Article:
There's a different kind of peer pressure going on in the Carson City School District.
Carson High School students visiting fourth-grade elementary school classes are sharing the hard facts with students: That the 4,000 chemicals in a cigarette can cause emphysema, lung cancer, artherosclerosis, heart attacks and stroke. artherosclerosis defined in bkout fact box
The hope is that hearing the message from older students will cause fourth-graders to consider the information they've been giving before giving smoking a try.
"Peer teaching goes such a long way," said Misty Harris, coordinator for Carson High School's anti-smoking program Resist. "Kids listen to other kids much better than their teachers."
Fourth-graders at Seeliger Elementary School learned it all Monday: That the additives in cigarettes include chemicals found in nail-polish remover, Lysol cleaner, candle wax, moth balls, rubbing alcohol, butane, and ant- and mice-termination products; that 53,300 people die from second-hand smoke each year; 185,000 die from alcohol-related illnesses each year and 425,000 people die from smoking-related illnesses; and that one-third of the students in their own classrooms would take up smoking later in life.
"I'm never never never going to smoke," said Seeliger fourth-grader Freddie Ramirez, 9. "I've learned that smoking can kill you."
Students practiced ways to say no when offered a cigarette, drew pictures of their "anti-tobaccos" or time-occupying alternatives like biking, basketball and soccer, and saw pictures of adults with progressive cancers on their tongues, mouths and neck.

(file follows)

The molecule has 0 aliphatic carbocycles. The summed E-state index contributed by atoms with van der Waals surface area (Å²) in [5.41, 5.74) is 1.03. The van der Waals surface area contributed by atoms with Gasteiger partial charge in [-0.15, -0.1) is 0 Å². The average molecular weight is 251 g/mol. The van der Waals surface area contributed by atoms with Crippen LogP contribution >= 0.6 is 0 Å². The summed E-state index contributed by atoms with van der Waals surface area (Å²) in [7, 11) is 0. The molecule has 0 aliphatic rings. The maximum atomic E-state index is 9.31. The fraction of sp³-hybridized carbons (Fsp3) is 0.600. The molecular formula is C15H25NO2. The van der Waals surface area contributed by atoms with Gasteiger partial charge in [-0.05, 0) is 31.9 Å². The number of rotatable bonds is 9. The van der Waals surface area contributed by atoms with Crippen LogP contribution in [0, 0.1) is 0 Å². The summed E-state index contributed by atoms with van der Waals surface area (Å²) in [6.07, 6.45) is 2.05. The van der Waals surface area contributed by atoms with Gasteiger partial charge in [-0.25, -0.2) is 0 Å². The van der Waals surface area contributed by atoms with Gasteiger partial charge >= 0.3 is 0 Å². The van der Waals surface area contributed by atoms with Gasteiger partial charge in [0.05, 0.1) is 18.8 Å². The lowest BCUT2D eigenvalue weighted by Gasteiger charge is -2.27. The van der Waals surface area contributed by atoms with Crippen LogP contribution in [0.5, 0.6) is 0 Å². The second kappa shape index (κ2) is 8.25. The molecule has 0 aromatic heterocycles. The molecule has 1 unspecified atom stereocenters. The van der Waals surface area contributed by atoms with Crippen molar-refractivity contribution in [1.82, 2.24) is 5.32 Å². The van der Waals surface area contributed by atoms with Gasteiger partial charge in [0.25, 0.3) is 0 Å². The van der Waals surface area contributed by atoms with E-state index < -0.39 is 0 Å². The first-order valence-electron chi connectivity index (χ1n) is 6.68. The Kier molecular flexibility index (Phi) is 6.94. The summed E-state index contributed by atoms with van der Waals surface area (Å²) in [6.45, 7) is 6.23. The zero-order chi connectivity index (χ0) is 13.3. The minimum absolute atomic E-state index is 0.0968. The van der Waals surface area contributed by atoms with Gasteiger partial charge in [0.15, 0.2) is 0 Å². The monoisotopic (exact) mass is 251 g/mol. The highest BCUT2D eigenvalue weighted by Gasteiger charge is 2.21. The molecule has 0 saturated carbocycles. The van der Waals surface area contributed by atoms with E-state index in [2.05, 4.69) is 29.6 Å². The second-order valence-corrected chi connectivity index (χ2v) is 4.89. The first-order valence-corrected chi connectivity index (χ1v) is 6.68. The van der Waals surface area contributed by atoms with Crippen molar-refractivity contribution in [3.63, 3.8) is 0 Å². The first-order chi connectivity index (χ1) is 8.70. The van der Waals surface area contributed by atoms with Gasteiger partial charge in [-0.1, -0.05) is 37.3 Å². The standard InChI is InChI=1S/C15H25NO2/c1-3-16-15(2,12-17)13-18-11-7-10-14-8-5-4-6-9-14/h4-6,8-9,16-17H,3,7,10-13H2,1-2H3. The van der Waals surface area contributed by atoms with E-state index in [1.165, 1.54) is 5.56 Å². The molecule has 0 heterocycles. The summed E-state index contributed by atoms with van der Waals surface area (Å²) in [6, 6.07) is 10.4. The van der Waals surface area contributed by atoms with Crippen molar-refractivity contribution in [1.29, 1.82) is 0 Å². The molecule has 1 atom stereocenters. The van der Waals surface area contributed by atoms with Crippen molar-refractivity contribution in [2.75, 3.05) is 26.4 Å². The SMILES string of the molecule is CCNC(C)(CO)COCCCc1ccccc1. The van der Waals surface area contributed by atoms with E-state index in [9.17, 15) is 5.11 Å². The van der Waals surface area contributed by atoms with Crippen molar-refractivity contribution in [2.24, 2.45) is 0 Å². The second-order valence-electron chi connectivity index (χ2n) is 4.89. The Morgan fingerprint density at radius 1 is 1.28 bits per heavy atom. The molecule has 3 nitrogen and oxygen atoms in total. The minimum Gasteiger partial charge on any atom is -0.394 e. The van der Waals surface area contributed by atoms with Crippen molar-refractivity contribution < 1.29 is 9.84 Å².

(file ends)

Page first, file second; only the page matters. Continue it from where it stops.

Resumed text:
"We want to reach the students before they give in to tobacco," Harris said. "It's like giving them a booster shot in hopes of catching them before they start smoking."
About 35 Carson High School students are involved in the program. Resist, which focuses on anti-smoking education, targets fourth-grade students because they are at an age when they can still listen, particularly to older peers.
"If you have these (high school) kids coming in and saying 'You don't have to smoke,' then they have positive role models to listen to," said fourth-grade teacher Lisa Lemburg.
Some of the Resist students, like ninth-grader Lisa Santillanez, joined the group because they hope to change behavior patterns within their own families.
"My mom and my whole family smoke and I wanted to do something that is not related," she said. "I wanted to do something that is different from them."
Likewise, fourth-grade students showed concern for the smokers in their lives.
"Is my mom going to die?" one girl asked. Another boy said his dad gets second-hand smoke from his stepmother.
"Our bodies are amazing," said Harris encouragingly. "Our body can heal itself. But, for a lot of you who do know someone who smokes, you can encourage them to stop."
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• In Nevada, the makers of Marlboro and Camel cigarettes spend $24 million each year on cigarette advertising.
• Three thousand children start smoking every day.
• Smoking is considered a gateway drug to alcohol and other drug use.
• One cigar is equal to 10 cigarettes and chewing tobacco has more tobacco than cigarettes.
• Cigarettes can give you bad breath, make your clothes smell, and turn your teeth yellow or brown.
• A person smoking one pack of cigarettes a day could give up the habit and purchase 200 Barbie dolls that year instead.
Artherosclerosis is the hardening in the arteries caused by plaque. Unlike the plaque on teeth, this plaque is a buildup of cholesterol, calcium and fatty substances, which can cause ruptured arteries and subsequent blood clots. Clots can result in heart attacks, stroke, even gangrene.
Source: Provided by Resist to Seeliger fourth graders